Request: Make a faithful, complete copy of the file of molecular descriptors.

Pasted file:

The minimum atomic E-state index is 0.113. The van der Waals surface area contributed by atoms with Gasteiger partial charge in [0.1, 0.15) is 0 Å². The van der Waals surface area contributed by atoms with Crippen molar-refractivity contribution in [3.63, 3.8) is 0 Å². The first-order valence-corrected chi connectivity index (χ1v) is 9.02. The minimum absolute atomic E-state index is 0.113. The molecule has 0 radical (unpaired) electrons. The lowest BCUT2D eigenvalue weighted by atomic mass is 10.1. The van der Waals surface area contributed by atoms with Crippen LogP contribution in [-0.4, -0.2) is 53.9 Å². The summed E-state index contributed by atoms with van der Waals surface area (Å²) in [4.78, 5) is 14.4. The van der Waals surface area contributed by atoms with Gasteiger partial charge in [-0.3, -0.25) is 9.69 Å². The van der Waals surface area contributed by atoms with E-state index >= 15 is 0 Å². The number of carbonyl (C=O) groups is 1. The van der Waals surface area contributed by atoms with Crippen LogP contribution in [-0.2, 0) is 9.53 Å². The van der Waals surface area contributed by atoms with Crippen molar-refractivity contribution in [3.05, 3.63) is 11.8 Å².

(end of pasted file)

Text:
The minimum atomic E-state index is 0.113. The van der Waals surface area contributed by atoms with Gasteiger partial charge in [0.1, 0.15) is 0 Å². The van der Waals surface area contributed by atoms with Crippen molar-refractivity contribution in [3.63, 3.8) is 0 Å². The first-order valence-corrected chi connectivity index (χ1v) is 9.02. The minimum absolute atomic E-state index is 0.113. The molecule has 0 radical (unpaired) electrons. The lowest BCUT2D eigenvalue weighted by atomic mass is 10.1. The van der Waals surface area contributed by atoms with Crippen LogP contribution in [-0.4, -0.2) is 53.9 Å². The summed E-state index contributed by atoms with van der Waals surface area (Å²) in [4.78, 5) is 14.4. The van der Waals surface area contributed by atoms with Gasteiger partial charge in [-0.3, -0.25) is 9.69 Å². The van der Waals surface area contributed by atoms with E-state index >= 15 is 0 Å². The number of carbonyl (C=O) groups is 1. The van der Waals surface area contributed by atoms with Crippen LogP contribution in [-0.2, 0) is 9.53 Å². The van der Waals surface area contributed by atoms with Crippen molar-refractivity contribution in [3.05, 3.63) is 11.8 Å².